The benefits I experienced from WildFit can be measured by my weight loss, however the greater benefits come from my increased energy, mental clarity, easing of menopausal symptoms, pain relief and renewed enthusiasm for life. And most importantly I no longer rely on thyroid medication to balance my energy levels. I’m no longer pre-diabetic and my blood pressure has returned to my normal low range. My metabolism has increased exponentially and my connection to my body is so strong now, I know immediately when I’ve had some food that wasn’t a good choice for caring for myself.
I still occasionally battle with my inner dialogue about giving myself a ‘treat’ or partaking in a celebratory cake because ‘everyone else is having some’. When these times come up, I remind myself of where I’ve come from, how I feel now and how I’ll feel after I have that treat. I ask myself if by having the ________ (insert anything you consider a treat) will that be honoring who I am now or placating who I was? Sometimes I still choose to mis-treat myself and I’m OK with that too, because the result reinforces my resolve as I listen to my body’s complaints through bloating, cramps, indigestion, inflammation, etc.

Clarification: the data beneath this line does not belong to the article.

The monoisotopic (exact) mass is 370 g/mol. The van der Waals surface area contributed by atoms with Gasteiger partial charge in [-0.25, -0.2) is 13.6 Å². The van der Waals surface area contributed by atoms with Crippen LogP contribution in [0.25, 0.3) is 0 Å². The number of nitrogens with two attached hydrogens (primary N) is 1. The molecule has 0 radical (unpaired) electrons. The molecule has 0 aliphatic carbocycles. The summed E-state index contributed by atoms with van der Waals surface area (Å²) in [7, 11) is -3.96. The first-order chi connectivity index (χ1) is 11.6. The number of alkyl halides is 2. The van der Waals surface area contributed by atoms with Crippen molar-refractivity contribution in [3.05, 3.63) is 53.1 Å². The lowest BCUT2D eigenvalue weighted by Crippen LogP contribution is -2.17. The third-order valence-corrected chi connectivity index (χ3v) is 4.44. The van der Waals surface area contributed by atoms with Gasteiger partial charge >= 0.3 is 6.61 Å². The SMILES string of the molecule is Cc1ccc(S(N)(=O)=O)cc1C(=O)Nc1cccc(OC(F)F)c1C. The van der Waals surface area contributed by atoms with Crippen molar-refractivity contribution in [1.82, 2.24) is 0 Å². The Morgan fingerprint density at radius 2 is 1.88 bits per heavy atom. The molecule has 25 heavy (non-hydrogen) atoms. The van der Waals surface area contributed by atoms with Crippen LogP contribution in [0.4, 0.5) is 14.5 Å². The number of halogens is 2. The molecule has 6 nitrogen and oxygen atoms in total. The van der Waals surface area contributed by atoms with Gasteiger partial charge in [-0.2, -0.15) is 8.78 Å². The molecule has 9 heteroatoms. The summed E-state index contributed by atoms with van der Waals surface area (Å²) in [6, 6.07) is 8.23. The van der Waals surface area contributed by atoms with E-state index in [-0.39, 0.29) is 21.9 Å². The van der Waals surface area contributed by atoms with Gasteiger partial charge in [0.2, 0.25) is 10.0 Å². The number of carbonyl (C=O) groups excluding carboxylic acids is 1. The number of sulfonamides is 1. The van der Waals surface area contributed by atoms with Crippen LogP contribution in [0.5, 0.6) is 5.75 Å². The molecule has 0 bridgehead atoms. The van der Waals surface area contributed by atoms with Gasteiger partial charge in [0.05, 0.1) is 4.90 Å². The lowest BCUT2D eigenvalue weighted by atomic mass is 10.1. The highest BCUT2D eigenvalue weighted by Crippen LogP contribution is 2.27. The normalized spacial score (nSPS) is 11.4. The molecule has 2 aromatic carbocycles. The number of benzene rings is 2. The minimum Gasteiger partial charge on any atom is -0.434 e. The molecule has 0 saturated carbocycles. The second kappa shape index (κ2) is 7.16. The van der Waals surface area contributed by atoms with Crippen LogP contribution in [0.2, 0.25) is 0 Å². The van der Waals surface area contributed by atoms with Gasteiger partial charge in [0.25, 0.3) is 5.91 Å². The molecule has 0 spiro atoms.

I have lived a WildFit lifestyle for almost two years and I’ve been off my thyroid medication for nearly six months. My doctor is following my progress closely and we have an agreement to check my blood work every three months. She is very impressed with my transformation and while she always believed thyroid disease could be reversed, I’m her first patient who actually achieved it.
Maintaining the progress means I have to pay close attention to my daily nutritional intake. The best way I’ve found to manage my stress levels and stay focused on health is to start my day in a mindful way. I wake at 4 am every day (including Saturday and Sunday – much to my husband’s dismay). I recognize this isn’t for everyone and my intent in sharing this information with you is simply to give you an idea of some things you might be able to incorporate into you daily progress strategy.
- 4am wake, turn on sauna
- 4:15 10 minutes on the vibration plate (this gets the lymph system moving)
- 4:25 20 minutes stretching and/or yoga
- 4:45 Dry body brush
- 4:50 Vitamins and Alkagizer
- 4:55 Infrared sauna
- Journaling (morning pages)
- 6:00 Feed dogs
- 6:15 shower
- 7:00 sit down at my desk ready for the day
Incorporating meditation and nutrition as the cornerstones of my healthy lifestyle has given me the tools to transform my body, my mind and my soul. Turning healthcare into self-care will enable me to live a long, healthy energetic life and share my experiences and knowledge with others.